Transport head sees worrying times to come… Let’s get real about Omicron

Opinion Nick Leggett, CEO, Ia Ara Aotearoa Transporting New Zealand

The year 2022 will be known for the RAT, or rapid antigen test.

It’s not the most elegant of product names, but for businesses the hunt is on for an ongoing and steady supply of RATs, to keep their staff healthy and at work and the steering wheel of the economy.

Given what we have seen happen overseas when the Omicron variant of Covid-19 has taken hold, we thought surely this time, as we face our third year of major disruption from the response to this virus, the government would be well prepared.

But no, it appears that New Zealand being the way we are, everyone had their ‘Two jabs for summer’ and took the time off.

In late January, when the government laid out its plan of “phases”, unfortunately it was not well articulated and it left businesses more concerned than ever. Those that had prepared and once RATs were allowed to be imported followed by testing regimes in place, suddenly found the government was requisitioning all the available rapid antigen testing coming into the country; leaving those businesses with no testing capacity.

Worryingly, the government’s new plan is predicated on who makes a critical worker list – being compiled by the Ministry of Business, Innovation and Employment (MBIE). That list will determine who can be tested and therefore who can return to work perhaps earlier than the very long isolation periods imposed by the government require.

Like Australia it seems, we are not going to have enough supply of RATs because first they weren’t approved for use, then only a few brands were approved for use, then no one in government thought to buy them until the absolute last minute. In other countries you can buy them at the supermarket or from dispensing machines.

We have been down this road before over the past two years trying to explain to government officials how the supply chain works. Sadly, as we move into year three of the government responding to Covid, it’s a whole new bunch of contractors with a whole new lot of ideas about what’s important.

We know you can’t separate the supply chain into arbitrary essential and non-essential, as all parts of the chain are linked. Take one link out and the chain breaks.

We know that trucking businesses will keep on moving goods around New Zealand as best they can, no matter what happens. We won’t survive if they don’t as 93% of goods moved around New Zealand go on the back of a truck.

We predict New Zealand will go the way other countries have gone when Omicron hits 30-50% of the workforce and supermarket shelves lie bare. The government will have to reduce the ridiculous 24-plus days isolation periods – if people can’t leave their houses, they won’t be able to get food because very quickly, the home delivery systems will be overwhelmed. Also, it takes a special kind of sheltered person to think a big chunk of the workforce can go 24-plus days without working – not everyone can work from home.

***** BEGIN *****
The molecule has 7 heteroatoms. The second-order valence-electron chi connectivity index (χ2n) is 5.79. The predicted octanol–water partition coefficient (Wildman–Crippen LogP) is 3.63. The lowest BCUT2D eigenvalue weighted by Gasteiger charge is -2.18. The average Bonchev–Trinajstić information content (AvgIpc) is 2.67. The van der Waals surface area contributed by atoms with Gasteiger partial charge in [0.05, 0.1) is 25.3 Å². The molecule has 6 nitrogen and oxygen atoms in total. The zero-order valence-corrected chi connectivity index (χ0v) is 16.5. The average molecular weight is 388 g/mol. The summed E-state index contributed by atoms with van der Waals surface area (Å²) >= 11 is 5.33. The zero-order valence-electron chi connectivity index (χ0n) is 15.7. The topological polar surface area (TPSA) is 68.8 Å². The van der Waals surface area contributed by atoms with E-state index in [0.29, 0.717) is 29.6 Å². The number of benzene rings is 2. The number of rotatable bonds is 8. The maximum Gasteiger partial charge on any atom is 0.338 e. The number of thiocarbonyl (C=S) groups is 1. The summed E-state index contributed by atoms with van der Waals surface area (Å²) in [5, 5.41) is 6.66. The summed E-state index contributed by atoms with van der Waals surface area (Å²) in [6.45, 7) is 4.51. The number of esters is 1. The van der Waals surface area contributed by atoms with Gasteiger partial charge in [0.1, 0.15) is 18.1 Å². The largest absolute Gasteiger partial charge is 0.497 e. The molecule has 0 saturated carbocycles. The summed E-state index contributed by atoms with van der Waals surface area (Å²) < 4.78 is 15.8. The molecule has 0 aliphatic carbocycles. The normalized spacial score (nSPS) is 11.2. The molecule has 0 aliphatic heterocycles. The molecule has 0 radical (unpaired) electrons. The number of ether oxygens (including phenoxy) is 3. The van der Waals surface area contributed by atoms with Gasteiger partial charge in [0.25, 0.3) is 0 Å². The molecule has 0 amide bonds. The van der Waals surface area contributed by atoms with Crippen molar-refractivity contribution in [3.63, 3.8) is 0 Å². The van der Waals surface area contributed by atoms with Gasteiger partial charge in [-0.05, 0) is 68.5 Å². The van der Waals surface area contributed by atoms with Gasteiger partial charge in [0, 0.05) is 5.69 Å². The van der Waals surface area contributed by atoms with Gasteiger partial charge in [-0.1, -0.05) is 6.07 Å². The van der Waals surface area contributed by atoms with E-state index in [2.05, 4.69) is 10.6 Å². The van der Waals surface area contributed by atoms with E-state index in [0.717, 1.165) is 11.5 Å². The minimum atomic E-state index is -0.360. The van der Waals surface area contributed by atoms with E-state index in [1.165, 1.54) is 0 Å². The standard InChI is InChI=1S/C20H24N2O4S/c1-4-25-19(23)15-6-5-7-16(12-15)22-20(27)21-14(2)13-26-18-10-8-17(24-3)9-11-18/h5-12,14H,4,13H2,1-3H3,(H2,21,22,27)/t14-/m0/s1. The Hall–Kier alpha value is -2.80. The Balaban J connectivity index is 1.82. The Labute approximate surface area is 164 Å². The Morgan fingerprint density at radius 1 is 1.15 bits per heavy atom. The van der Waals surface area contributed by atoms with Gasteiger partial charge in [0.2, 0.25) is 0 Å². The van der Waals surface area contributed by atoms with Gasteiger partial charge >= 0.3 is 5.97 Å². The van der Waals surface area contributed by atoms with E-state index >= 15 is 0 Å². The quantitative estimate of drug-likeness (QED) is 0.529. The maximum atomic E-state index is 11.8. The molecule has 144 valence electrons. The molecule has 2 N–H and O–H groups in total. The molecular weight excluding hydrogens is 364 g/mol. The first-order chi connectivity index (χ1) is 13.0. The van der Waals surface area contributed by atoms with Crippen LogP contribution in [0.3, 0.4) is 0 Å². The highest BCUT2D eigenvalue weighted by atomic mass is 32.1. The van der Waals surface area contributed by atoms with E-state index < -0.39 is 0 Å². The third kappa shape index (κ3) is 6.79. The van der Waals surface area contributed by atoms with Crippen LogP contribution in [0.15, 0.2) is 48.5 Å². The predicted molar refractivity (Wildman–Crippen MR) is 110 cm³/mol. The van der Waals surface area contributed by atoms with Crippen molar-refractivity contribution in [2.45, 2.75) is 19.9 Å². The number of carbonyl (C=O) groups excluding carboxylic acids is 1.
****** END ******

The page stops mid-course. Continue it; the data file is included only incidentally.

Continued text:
Big businesses can afford to go to the non-government suppliers – the ones that aren’t being asked to hand over the RATs ordered by others – to set up their own testing regimes and the government likes the big end of town to be well cared for.

Of course, our industry is made up of a lot of small and medium sized businesses so we need to know how they can go on testing our workforce. We are working with the innovators trying to solve this problem to see if we can get industry-wide cover.

Transport operators have shown through the past two years that they can implement testing regimes, keep their staff safe with appropriate health measures, and keep working.

The next few months are going to be challenging as we iron out the details that allow the supply chain to work as it should, delivering for New Zealanders.

We have been helping businesses prepare and in January started a campaign to boost the truck driving ranks, should they be depleted by Omicron illness and the government’s long isolation and selective testing plans. We are calling on the many people out there with a class 2, 4, or 5 licence, who for whatever reason aren’t using it, to register their interest in being available to fill the gaps and keep the supply chain moving. We have had a really good initial response to this campaign.

We are committed to keeping our part of the supply chain moving, as we have done through the Covid pandemic even through lockdowns when truck drivers traversed lonely roads with little in the way of refreshment supplies and comfort stops.

The government’s plans unfortunately indicate no end to this – will we be in red and severely restricted for six months or another year? Will we ever go back to the orange light, or one day, green?

Too much power has been given to the Ministry of Health which has a singular focus – Covid. Unfortunately, as we go into year three, that’s not the only issue on the table and the government needs to broaden its focus, as almost every industry is urging them to do.

The elephant in the room when talking to any other government department about the government’s response is what will health do?

There is no doubt that Covid has been a world-changing event and debate on who managed it best will go on for years after the virus has done its worst. New Zealand has charted a path that has kept people safe from Covid, but it has come with many unintended consequences and long-lasting impacts.

Compliance has come from fear which has in turn, pitched citizens against each other, particularly New Zealanders who have had to travel, or live offshore, but have strong family connections here and wish to be able to return, as is the right conveyed on their passports.

But now we are vaccinated, masked, following all the health guidelines, prepared, willing and able, and we need to be allowed to get on with it. Government needs to step out of the way.